Saturday, 30 November 2019
Therefore, since Christ suffered for us in the flesh, arm yourselves also with the same mind, for he who has suffered in the flesh has ceased from sin, 1 Peter 4:1
The words “for us” are not in all Greek manuscripts and are debatable, but the point is made either way – Christ suffered, and His suffering was not for His own misdeeds, but for those of others. Peter notes that Christ’s suffering was “in the flesh.”
The word “flesh” is generally a negative word, signifying the carnal moral nature. But this is not always the case. It simply speaks of the physical body of humans which – because we are fallen – is closely connected with the fallen morality which accompanies the physical flesh. In the case of Christ, no negative undertones are implied. It simply means that He suffered in His physical human body.
This thought was especially highlighted in verse 3:18 –
“For Christ also suffered once for sins, the just for the unjust, that He might bring us to God, being put to death in the flesh but made alive by the Spirit.”
Based on this, Peter now says, “arm yourselves also with the same mind.” The word Peter uses, and which is translated as “arm yourselves,” is found only here, but it conveys an idea which is seen in Paul’s writings several times. The idea is that believers are to carry the same purposeful intent as Christ did. Just as He was willing to suffer in order to bring about a good end, so should we willfully intend to do likewise.
With that expressed, Peter then explains why this should be the case. It is because “he who has suffered in the flesh has ceased from sin.” Peter’s notion of Christ having suffered is inclusive of His death. Because of this, his words mirror the thought of Paul in Romans 6 –
“For if we have been united together in the likeness of His death, certainly we also shall be in the likeness of His resurrection, 6 knowing this, that our old man was crucified with Him, that the body of sin might be done away with, that we should no longer be slaves of sin.” Romans 6:5, 6
Because Christ suffered (inclusive of His death), and because that suffering and death was on our behalf, we have died with Christ. He has freed us from this body of death and given us freedom to live for God. This is a theological truth which lives in us right now. We died with Christ, and thus law has no mastery over us. Paul says that it is by law that we have a knowledge of sin. But we are no longer under law; we are under grace. As this is true, we are free to be obedient to a new Master, the Lord. As Albert Barnes says of this, “…there is such a union between Christ and the believer that his death on the cross secured the death of the believer to the world.”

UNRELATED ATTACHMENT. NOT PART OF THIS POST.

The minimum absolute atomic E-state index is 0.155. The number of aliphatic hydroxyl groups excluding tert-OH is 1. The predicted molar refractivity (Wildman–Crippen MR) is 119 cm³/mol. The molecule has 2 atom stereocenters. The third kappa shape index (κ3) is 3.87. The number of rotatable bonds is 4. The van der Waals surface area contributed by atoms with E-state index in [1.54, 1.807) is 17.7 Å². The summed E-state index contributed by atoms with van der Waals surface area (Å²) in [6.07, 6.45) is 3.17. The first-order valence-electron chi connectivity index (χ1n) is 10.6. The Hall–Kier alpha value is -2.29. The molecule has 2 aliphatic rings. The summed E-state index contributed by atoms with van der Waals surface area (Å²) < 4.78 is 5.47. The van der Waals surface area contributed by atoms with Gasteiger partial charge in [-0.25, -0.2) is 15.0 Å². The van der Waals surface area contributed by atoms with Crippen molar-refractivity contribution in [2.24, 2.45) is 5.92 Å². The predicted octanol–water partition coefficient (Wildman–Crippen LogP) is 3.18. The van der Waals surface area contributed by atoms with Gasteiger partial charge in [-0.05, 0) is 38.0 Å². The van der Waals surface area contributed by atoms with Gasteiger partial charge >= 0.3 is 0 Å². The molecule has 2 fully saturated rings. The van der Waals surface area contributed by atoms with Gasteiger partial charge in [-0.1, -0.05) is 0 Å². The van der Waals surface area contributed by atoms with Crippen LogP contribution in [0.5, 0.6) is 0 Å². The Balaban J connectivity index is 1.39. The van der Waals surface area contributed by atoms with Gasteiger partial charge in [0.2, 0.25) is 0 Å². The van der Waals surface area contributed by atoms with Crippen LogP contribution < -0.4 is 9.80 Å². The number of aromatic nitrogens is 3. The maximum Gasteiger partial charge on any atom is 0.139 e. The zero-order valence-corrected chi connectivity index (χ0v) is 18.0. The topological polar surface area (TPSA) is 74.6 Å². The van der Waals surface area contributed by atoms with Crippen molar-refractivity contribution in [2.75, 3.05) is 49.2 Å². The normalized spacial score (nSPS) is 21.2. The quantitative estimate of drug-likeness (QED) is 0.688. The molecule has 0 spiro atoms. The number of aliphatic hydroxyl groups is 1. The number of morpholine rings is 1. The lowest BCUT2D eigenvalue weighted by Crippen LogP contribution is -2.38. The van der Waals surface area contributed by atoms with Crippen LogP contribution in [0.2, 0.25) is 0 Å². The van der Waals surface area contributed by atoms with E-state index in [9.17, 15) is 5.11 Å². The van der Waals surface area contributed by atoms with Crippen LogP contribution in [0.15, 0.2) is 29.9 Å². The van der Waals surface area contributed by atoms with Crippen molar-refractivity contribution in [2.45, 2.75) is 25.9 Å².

As this is so, we are to arm ourselves with that same mind, being resolute in our intent to live as Christ lived. His suffering for us is to lead to our obedience to living for Him.
Life application: Some of the points which were made in the previous chapter have led us to where we are now in Chapter 4. A quick synopsis of them will help remind us of what led us to this point –
1) We are to be compassionate towards, and good to, others. We are to bless them even when they persecute us.
2) This will bring a blessing upon us because the Lord is attentive to the righteous deeds of His people.
3) We are to give a defense of why we have the sure hope of our faith, but we are to do it in a gentle and meek way.
4) Through our display, and especially when it involves suffering, those who persecute us will be ashamed.
5) This pattern was set by Christ at the cross and is what brought us to God; this pattern worked in us and can be expected to have the same result in others.
6) This was seen in Noah before the flood – to a world abounding in wickedness – in order to make known the righteousness of God. So, we in this wicked world have the same pattern to follow.
7) Despite our actions, only a few may be saved – just as only eight came through the flood – but those eight became the type of how we also are saved and brought to righteousness, sealed with the Holy Spirit in baptism.
8) The resurrection is our assurance that we are on the right path and that we have the power of Christ behind us.
Because of all this, we should “arm ourselves with the same mind” as Christ. He suffered in His flesh to save us from sin. Arming ourselves with this mind is to act in the same way, even in suffering, to bring others out of sin. By failing to do this, our actions indicate that we feel others are less deserving of what was of infinite value to us. Let us never make that error, but instead let us hold others, even those who persecute us, with the same high value as God did when He sent Jesus to call them to righteousness.
Lord, it certainly is hard to look at the world around us and not feel angry at the sin and perversion going on. But we too once walked in that way so let us not forget the depths from which we were called. You saved us despite our actions, and You can save them as well. May You use our faithful testimony to bring others to righteousness. Amen.